Peer Review: Navigating Uncertainty in the United States Jury System

6 UC Irvine Law Review 169 (2016)

40 Pages Posted: 30 Jul 2018 Last revised: 14 Oct 2020

See all articles by Anna Offit

Anna Offit

Southern Methodist University - Dedman School of Law

Date Written: 2016

Abstract

This Article examines American prosecutors’ approaches to uncertainty during voir dire. At different points during trial preparation— and during jury selection itself—lawyers draw on multiple interpretive systems to make sense of ordinary citizens. Taking Assistant United States Attorneys in a federal jurisdiction in the Northeast United States as a case study, and drawing on ethnographic research, I focus on three systems prosecutors alternately (and sometimes simultaneously) use to evaluate jurors: (1) probabilistic and evaluative analogies, (2) juror-types generated from the details of criminal cases, and (3) local knowledge stemming from prosecutors’ relationships and experiences outside of the courtroom. I show how each interpretive approach renders an inherently unpredictable process (voir dire) and unknown people (prospective jurors) intelligible. I conclude by underscoring the value of ethnographic research to studies of prosecutorial strategy and the legal profession.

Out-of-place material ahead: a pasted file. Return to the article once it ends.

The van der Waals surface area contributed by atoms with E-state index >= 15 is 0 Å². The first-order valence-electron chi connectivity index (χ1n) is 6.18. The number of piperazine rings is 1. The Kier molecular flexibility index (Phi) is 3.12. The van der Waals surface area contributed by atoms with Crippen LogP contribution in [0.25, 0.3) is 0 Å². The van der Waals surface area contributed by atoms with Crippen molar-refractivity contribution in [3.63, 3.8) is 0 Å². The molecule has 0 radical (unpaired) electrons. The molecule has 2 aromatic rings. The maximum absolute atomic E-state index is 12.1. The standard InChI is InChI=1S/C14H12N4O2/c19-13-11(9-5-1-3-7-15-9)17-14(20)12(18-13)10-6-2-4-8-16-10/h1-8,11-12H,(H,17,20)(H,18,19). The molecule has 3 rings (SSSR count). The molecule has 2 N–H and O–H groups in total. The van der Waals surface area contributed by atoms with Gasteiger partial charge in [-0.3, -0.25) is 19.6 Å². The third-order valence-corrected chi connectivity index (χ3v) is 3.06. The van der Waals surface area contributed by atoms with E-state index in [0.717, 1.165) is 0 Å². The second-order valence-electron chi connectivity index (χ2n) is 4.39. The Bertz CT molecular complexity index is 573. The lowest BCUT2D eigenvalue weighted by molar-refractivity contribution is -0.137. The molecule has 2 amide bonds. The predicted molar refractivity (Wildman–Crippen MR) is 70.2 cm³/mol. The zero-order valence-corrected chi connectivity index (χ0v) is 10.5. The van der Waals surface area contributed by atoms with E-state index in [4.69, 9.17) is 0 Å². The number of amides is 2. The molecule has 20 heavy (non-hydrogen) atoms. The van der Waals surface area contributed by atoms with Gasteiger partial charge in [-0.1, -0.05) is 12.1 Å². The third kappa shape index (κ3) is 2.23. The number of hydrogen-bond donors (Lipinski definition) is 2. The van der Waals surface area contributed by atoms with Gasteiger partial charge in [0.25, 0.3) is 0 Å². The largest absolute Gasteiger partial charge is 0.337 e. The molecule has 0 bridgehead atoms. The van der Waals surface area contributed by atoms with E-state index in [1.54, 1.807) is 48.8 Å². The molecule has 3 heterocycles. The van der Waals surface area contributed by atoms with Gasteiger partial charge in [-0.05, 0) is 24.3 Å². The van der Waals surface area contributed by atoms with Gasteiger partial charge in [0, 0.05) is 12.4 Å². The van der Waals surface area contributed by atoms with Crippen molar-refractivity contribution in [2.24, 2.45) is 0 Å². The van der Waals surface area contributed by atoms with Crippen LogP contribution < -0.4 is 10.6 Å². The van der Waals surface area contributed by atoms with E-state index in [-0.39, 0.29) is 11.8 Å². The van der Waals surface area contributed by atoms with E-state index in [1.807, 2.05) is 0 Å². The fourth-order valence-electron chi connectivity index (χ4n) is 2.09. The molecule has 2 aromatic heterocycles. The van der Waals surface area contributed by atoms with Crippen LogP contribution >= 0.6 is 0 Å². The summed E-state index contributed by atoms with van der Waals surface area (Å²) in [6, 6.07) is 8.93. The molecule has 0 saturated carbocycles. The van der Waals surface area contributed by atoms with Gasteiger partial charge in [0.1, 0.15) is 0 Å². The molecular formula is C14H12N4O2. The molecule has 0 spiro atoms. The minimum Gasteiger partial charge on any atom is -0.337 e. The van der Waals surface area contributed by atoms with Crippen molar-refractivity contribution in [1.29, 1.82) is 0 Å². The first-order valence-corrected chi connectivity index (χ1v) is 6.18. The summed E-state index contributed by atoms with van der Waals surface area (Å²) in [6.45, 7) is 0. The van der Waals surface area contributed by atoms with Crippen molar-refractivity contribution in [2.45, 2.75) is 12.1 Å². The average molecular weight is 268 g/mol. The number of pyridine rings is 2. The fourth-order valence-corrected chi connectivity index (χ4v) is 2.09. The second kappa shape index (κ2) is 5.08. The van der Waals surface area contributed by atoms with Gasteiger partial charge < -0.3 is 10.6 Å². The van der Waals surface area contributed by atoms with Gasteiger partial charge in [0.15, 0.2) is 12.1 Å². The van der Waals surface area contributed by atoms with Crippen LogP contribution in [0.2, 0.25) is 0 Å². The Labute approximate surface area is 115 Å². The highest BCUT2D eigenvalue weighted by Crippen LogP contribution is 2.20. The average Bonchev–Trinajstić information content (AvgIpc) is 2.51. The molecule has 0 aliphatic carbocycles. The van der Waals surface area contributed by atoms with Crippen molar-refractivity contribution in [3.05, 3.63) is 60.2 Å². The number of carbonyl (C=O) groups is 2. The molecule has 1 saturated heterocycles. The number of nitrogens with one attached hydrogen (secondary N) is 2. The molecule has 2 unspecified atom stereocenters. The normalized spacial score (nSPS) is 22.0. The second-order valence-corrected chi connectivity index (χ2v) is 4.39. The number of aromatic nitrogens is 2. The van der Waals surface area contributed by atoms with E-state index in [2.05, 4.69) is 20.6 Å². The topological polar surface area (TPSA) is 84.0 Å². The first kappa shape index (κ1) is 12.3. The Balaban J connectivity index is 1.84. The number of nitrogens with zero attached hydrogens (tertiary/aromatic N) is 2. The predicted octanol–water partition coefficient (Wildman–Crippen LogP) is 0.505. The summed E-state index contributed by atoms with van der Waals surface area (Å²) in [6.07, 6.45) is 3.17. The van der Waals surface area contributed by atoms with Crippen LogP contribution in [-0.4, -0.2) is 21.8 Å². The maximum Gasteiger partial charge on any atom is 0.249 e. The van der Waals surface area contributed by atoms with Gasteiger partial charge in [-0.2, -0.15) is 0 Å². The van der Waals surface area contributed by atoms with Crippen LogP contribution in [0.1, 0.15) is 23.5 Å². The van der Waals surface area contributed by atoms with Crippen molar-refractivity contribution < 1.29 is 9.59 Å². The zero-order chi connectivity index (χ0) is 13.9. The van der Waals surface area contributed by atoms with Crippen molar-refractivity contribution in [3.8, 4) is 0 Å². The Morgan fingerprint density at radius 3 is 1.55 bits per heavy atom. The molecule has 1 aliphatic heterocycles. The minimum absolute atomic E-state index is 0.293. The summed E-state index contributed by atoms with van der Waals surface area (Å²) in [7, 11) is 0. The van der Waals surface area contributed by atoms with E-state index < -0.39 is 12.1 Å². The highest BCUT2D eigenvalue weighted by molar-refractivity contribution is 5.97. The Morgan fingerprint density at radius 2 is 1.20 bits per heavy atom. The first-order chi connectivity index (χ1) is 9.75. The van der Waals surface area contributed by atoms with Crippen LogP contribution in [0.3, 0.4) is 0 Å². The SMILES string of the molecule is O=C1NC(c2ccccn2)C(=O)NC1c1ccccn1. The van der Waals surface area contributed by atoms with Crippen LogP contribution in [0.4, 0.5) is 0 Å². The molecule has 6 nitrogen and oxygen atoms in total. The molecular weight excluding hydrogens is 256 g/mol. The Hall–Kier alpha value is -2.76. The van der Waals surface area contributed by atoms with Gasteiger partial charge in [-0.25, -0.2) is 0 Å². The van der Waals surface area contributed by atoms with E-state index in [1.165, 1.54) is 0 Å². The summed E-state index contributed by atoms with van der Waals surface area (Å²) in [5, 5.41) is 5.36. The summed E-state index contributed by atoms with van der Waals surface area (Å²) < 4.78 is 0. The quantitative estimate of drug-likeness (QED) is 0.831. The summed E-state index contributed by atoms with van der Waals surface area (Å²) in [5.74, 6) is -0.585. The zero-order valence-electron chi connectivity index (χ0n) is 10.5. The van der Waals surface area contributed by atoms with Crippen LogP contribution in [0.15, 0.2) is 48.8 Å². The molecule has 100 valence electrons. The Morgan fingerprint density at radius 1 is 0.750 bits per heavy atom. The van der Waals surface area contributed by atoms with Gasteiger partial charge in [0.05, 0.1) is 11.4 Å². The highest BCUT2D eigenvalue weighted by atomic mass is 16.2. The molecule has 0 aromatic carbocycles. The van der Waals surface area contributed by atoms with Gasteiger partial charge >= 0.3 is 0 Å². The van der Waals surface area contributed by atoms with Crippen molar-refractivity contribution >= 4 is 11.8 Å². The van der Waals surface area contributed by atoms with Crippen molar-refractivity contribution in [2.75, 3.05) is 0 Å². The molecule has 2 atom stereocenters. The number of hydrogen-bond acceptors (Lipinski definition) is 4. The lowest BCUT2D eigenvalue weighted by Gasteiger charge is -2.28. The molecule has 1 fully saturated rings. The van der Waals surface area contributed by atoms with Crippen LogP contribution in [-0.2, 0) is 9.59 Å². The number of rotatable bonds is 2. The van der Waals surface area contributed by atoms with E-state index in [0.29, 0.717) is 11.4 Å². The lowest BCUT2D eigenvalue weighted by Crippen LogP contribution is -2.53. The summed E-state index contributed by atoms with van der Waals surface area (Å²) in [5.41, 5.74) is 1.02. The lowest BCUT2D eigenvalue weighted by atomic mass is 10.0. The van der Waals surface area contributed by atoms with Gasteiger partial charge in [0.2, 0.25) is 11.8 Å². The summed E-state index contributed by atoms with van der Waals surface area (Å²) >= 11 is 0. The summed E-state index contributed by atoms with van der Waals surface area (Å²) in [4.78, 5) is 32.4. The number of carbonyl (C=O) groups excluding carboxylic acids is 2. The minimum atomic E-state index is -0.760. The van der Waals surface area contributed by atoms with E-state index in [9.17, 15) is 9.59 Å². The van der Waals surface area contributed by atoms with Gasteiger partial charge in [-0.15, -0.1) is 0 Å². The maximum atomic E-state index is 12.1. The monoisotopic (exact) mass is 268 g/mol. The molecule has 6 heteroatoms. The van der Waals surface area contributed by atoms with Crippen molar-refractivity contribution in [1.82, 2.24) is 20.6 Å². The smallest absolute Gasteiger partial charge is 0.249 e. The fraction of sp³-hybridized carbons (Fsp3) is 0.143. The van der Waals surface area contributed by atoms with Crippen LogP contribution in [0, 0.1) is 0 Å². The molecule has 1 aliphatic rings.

Keywords: juries, trial strategy, legal profession, prosecutorial ethics, lay participation, jury trial, criminal justice, criminal law

Suggested Citation

Offit, Anna, Peer Review: Navigating Uncertainty in the United States Jury System (2016). 6 UC Irvine Law Review 169 (2016), Available at SSRN: https://ssrn.com/abstract=3207812

Anna Offit (Contact Author)

Southern Methodist University - Dedman School of Law ( email )

P.O. Box 750116
Dallas, TX 75275
United States

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